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EDITORIAL: Let boards hold meetings without public present

EDITORIAL: Let boards hold meetings without public present

Bill would allow telecasting during emergencies like the coronavirus outbreak to protect citizens from exposure
EDITORIAL: Let boards hold meetings without public present
A photo of a coronavirus sample collected from one of the first cases in the United States.

The coronavirus might keep you from attending a concert or sporting event, but it shouldn’t interfere with your ability to know what your government is doing.

In the spirit of social distancing, legislation being introduced today by New York City state Sen. Brad Hoylman would ensure that citizens could still have access to government meetings, by authorizing government boards to hold meetings via teleconference in emergency situations without the public being physically present.

It’s a sharp departure from the norm. But these are not normal times.

Given the need to prevent the spread of the virus by limiting exposure through public gatherings, this is a necessary piece of legislation to ensure the public has continued access to government proceedings.

Senior citizens are especially vulnerable to coronavirus. They also happen to be among those who regularly attend government meetings.

This bill will essentially allow them to “attend” meetings without subjecting themselves to the virus.

Under the bill, the government could only take such an action in the event of a declared state of emergency, such as in the aftermath of a hurricane or snowstorm, or a public health emergency like the current pandemic.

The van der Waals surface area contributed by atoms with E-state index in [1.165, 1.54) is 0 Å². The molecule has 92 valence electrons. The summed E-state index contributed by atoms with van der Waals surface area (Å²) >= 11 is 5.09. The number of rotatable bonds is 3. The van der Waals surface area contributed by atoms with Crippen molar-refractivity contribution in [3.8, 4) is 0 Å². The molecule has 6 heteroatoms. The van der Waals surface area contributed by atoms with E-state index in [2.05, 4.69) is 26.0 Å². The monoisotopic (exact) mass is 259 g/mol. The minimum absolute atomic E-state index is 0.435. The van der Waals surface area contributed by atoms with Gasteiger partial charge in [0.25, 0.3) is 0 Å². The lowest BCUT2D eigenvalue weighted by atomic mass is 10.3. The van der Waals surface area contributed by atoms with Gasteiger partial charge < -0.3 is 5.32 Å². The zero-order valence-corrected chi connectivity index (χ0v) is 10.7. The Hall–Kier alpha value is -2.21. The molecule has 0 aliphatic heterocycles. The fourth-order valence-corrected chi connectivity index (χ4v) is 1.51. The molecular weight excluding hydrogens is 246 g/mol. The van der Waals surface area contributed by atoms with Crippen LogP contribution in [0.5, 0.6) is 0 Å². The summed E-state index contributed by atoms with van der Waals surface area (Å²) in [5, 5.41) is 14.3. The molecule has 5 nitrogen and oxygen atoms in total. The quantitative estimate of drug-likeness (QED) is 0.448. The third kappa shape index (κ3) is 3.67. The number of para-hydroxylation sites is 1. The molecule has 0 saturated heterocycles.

Given that both New York City and New York state are under such an emergency, the bill would apply to the current situation.

Boards would have to justify the holding of teleconference meetings by detailing the threat to the public welfare, and they would have to spell out exactly how members of the public could view the meetings.

There are number of safeguards to ensure that governments couldn’t abuse the situation in order to shut the public out.

Meetings would have to be announced with proper disclosure, as usual, and the boards would have to follow the regulations of the Open Meetings Law to the extent possible, as if the public were physically present.

The bill also allows people to go to court to challenge any improper meetings.

The Open Meetings Law does not require boards to allow public comment at meetings. 

But boards under this bill would have to declare how they would make accommodations for public comment for public hearings and other such meetings.

Another protection is that the bill will sunset in 2022, which will allow legislators time to evaluate compliance and effectiveness.

While some government bodies and school boards already broadcast their meetings, many do not. Given advances in technology and the ease at which meetings can be uploaded to websites, all government bodies should have this capability by now.

With the public being unable to attend meetings in person because of an emergency like the coronavirus, it’s even more imperative that government bodies quickly make this service available to their citizens.

Given the current threat to our health, this legislation is needed now more than ever.

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